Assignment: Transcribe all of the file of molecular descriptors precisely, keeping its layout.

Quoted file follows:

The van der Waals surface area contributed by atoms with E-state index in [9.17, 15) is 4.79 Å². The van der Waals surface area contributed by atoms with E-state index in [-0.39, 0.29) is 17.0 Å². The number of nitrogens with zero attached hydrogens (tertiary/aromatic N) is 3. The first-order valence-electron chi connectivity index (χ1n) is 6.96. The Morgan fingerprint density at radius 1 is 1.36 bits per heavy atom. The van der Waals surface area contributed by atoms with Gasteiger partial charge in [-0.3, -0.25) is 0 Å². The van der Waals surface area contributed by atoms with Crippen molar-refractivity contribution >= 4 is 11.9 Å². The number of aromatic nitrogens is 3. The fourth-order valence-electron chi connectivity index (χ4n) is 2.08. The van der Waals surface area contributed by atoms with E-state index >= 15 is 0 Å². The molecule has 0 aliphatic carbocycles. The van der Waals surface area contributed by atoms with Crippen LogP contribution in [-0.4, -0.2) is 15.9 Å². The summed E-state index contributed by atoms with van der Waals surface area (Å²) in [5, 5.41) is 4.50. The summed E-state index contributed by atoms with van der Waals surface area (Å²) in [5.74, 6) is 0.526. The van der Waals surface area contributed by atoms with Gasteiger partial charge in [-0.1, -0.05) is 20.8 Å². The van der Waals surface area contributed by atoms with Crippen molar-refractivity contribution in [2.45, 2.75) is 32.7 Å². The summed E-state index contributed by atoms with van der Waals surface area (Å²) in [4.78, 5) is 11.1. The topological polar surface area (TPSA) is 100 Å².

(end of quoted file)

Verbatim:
The van der Waals surface area contributed by atoms with E-state index in [9.17, 15) is 4.79 Å². The van der Waals surface area contributed by atoms with E-state index in [-0.39, 0.29) is 17.0 Å². The number of nitrogens with zero attached hydrogens (tertiary/aromatic N) is 3. The first-order valence-electron chi connectivity index (χ1n) is 6.96. The Morgan fingerprint density at radius 1 is 1.36 bits per heavy atom. The van der Waals surface area contributed by atoms with Gasteiger partial charge in [-0.3, -0.25) is 0 Å². The van der Waals surface area contributed by atoms with Crippen molar-refractivity contribution >= 4 is 11.9 Å². The number of aromatic nitrogens is 3. The fourth-order valence-electron chi connectivity index (χ4n) is 2.08. The van der Waals surface area contributed by atoms with E-state index >= 15 is 0 Å². The molecule has 0 aliphatic carbocycles. The van der Waals surface area contributed by atoms with Crippen LogP contribution in [-0.4, -0.2) is 15.9 Å². The summed E-state index contributed by atoms with van der Waals surface area (Å²) in [5, 5.41) is 4.50. The summed E-state index contributed by atoms with van der Waals surface area (Å²) in [5.74, 6) is 0.526. The van der Waals surface area contributed by atoms with Gasteiger partial charge in [-0.1, -0.05) is 20.8 Å². The van der Waals surface area contributed by atoms with Crippen molar-refractivity contribution in [2.45, 2.75) is 32.7 Å². The summed E-state index contributed by atoms with van der Waals surface area (Å²) in [4.78, 5) is 11.1. The topological polar surface area (TPSA) is 100 Å².